Ladies, as moms, we're always on the lookout for what's best for our little ones. That's why I must share my story about scoliosis and the importance of regular health screenings. My daughter was diagnosed with 43-degree lower lumbar scoliosis at 14 during a routine doctor's appointment. Scoliosis is a condition that affects the spine and can cause it to curve, which can lead to pain, discomfort, and decreased mobility. But with early detection and treatment, we can keep our kids feeling their best!
Here are some of the signs and symptoms of scoliosis to watch for:
- Uneven shoulders
- Rib hump or prominence on one side of the back
- Uneven waist
- Leaning to one side
- Back pain
- Fatigue and discomfort from prolonged standing or sitting
- Reduced flexibility and mobility in the back
- Breathing difficulties in severe cases
If you notice these signs or symptoms in your child, it's time to talk with their healthcare provider. Early detection and treatment can help prevent the progression of the curvature and improve outcomes.
And who doesn't want their kids to feel their best?!
It's also essential to have regular health screenings for our children, especially during puberty, when scoliosis can progress more quickly. The American Academy of Pediatrics recommends that all children be screened for scoliosis at least once between the ages of 10 and 18 years old. This screening can be done during regular check-ups with a healthcare provider or during school check-ups. It's like a quick check to ensure everything is in order and in line.
How is pediatric scoliosis diagnosed?
Physical examination: A healthcare provider will examine your child's back, neck, and arms to look for any visible signs of spinal curvature, uneven shoulders or hips, and any other symptoms.
X-rays: X-rays are the most commonly used imaging test for diagnosing scoliosis. They provide detailed images of the spine that can help the healthcare provider assess the degree and pattern of spinal curvature.
Other imaging tests: In some cases, additional imaging tests such as MRI or CT scans may be needed to get a better understanding of the underlying cause of the scoliosis and to help plan treatment.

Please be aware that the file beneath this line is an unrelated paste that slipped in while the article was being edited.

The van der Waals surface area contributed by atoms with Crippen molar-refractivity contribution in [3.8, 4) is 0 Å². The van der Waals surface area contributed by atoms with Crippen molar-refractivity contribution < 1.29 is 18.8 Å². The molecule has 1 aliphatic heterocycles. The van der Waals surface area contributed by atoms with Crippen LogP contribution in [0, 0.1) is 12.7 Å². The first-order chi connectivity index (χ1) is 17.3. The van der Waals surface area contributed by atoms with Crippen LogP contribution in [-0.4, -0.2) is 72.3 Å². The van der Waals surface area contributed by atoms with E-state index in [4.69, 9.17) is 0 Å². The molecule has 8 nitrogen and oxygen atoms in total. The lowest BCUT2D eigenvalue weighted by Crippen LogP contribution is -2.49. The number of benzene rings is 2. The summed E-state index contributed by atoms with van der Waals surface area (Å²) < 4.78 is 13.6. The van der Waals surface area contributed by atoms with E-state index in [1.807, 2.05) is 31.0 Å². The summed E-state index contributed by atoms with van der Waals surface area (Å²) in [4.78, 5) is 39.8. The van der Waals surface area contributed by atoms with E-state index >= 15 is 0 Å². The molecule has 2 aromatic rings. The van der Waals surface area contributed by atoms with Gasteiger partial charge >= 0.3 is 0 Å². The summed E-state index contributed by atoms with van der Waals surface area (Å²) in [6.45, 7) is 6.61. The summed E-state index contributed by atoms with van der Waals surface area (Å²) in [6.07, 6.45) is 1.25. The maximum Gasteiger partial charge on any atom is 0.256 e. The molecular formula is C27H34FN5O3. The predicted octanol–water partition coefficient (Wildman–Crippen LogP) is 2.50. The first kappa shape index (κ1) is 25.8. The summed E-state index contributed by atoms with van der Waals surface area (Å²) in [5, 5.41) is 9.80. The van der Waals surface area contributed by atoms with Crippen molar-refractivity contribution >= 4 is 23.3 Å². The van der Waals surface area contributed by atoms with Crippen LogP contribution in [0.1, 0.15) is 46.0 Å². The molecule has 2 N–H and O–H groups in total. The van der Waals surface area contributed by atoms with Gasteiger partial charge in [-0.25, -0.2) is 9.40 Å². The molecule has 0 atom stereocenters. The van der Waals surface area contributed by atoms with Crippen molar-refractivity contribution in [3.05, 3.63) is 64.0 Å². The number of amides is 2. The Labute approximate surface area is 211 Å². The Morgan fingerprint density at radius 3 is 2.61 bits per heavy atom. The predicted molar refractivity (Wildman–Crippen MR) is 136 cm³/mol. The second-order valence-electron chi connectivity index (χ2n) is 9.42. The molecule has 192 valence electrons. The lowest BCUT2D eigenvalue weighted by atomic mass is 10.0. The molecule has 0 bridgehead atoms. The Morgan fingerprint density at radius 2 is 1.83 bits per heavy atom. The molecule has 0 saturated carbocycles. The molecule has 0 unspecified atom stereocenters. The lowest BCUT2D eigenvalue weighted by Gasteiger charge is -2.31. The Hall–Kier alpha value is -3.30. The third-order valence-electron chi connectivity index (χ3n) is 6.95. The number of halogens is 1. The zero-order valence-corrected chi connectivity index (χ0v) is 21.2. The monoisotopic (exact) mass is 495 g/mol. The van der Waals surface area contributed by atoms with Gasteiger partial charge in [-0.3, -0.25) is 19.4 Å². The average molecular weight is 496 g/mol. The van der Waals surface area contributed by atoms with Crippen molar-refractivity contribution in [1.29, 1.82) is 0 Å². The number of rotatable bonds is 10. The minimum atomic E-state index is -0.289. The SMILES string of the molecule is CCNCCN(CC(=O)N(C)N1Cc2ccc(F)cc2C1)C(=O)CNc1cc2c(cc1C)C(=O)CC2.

Screening: Screening for scoliosis is usually done during regular check-ups with a healthcare provider, especially during puberty when scoliosis can progress more quickly. Schools may also conduct periodic screenings.
What are the treaments for diagnosed scoliosis in children and teens?
The treatment for pediatric scoliosis depends on several factors, including the severity of the curvature, the child's age, and the underlying cause of the scoliosis. The following are some common treatment options for pediatric scoliosis:
Observation: For mild cases of scoliosis, a healthcare provider may recommend observation and re-evaluation every 4 to 6 months to monitor the progression of the curvature.
Bracing: For moderate cases of scoliosis, a healthcare provider may recommend a brace to help slow down the progression of the curvature and prevent the need for surgery. The brace is typically worn all day, except during physical activities.
Physical therapy: Physical therapy can help improve posture, strengthen the muscles, and prevent the curvature from getting worse.
Surgery: For severe cases of scoliosis, surgery may be necessary to correct the spinal curvature and prevent future complications. The type of surgery will depend on the severity of the scoliosis and other factors.
What degree is bracing most effective?
Bracing is most effective for children with scoliosis who have a moderate curvature of the spine, typically between 25 and 40 degrees. Bracing can help slow down the progression of the curvature and prevent the need for surgery in some cases.
However, it's important to note that the effectiveness of bracing can vary depending on several factors, including the child's age, the pattern and severity of the curvature, and the child's compliance with wearing the brace. In some cases, bracing may not be effective in correcting the curvature, and surgery may still be necessary.
What degree curve is surgery usually suggested?
The decision to recommend surgery for pediatric scoliosis typically depends on several factors, including the severity of the curvature, the child's age, and the underlying cause of the scoliosis. In general, surgery is typically recommended for children with scoliosis who have a curve greater than 45 degrees.
It's important to note that the recommendation for surgery can vary depending on the specific case of scoliosis, and the decision to undergo surgery is usually made by a team of healthcare providers after considering all available options and factors.
In some cases, a healthcare provider may recommend observation or bracing for mild to moderate cases of scoliosis, and surgery may only be considered if the curvature progresses or if the child experiences significant pain or functional impairment.
Advocate Like A Mother
In conclusion, as moms, let's keep our eyes peeled for scoliosis and ensure our little ones have regular health screenings. Early detection and treatment can keep our kids feeling their best, and that's what it's all about! My daughter's diagnosis at 14 reminds me of the importance of regular check-ups and eyeing for symptoms. Trust me. You want to start immediately.
Share your thoughts and experiences in the comments below and let's engage in this important conversation!
I also have a highlight reel of her journey if you would like to see more about scoliosis and her brace HERE